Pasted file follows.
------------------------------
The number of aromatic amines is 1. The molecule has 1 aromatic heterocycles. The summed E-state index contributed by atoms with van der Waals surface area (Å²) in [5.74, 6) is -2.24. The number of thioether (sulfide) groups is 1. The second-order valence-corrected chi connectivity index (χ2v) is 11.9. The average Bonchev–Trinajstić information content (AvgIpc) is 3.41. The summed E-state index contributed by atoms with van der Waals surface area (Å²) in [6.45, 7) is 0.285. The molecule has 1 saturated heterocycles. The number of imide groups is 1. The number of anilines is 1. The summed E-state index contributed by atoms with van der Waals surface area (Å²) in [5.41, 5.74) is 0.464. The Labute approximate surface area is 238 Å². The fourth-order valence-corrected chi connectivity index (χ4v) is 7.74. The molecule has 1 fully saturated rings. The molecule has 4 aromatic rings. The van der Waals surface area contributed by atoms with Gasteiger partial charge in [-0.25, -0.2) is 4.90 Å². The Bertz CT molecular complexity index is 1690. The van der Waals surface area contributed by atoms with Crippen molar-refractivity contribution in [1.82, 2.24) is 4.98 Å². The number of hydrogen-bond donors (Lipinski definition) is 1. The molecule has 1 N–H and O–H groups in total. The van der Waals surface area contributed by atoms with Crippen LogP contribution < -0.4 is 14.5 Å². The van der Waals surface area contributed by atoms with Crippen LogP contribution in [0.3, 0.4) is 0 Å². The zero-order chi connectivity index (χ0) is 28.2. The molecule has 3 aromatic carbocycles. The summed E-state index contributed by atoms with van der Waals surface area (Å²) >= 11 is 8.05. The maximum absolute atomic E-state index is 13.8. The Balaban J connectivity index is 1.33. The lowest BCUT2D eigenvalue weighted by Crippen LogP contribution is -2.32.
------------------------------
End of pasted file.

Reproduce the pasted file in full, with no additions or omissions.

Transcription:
The number of aromatic amines is 1. The molecule has 1 aromatic heterocycles. The summed E-state index contributed by atoms with van der Waals surface area (Å²) in [5.74, 6) is -2.24. The number of thioether (sulfide) groups is 1. The second-order valence-corrected chi connectivity index (χ2v) is 11.9. The average Bonchev–Trinajstić information content (AvgIpc) is 3.41. The summed E-state index contributed by atoms with van der Waals surface area (Å²) in [6.45, 7) is 0.285. The molecule has 1 saturated heterocycles. The number of imide groups is 1. The number of anilines is 1. The summed E-state index contributed by atoms with van der Waals surface area (Å²) in [5.41, 5.74) is 0.464. The Labute approximate surface area is 238 Å². The fourth-order valence-corrected chi connectivity index (χ4v) is 7.74. The molecule has 1 fully saturated rings. The molecule has 4 aromatic rings. The van der Waals surface area contributed by atoms with Gasteiger partial charge in [-0.25, -0.2) is 4.90 Å². The Bertz CT molecular complexity index is 1690. The van der Waals surface area contributed by atoms with Crippen molar-refractivity contribution in [1.82, 2.24) is 4.98 Å². The number of hydrogen-bond donors (Lipinski definition) is 1. The molecule has 1 N–H and O–H groups in total. The van der Waals surface area contributed by atoms with Crippen LogP contribution < -0.4 is 14.5 Å². The van der Waals surface area contributed by atoms with Crippen LogP contribution in [0.3, 0.4) is 0 Å². The zero-order chi connectivity index (χ0) is 28.2. The molecule has 3 aromatic carbocycles. The summed E-state index contributed by atoms with van der Waals surface area (Å²) >= 11 is 8.05. The maximum absolute atomic E-state index is 13.8. The Balaban J connectivity index is 1.33. The lowest BCUT2D eigenvalue weighted by Crippen LogP contribution is -2.32.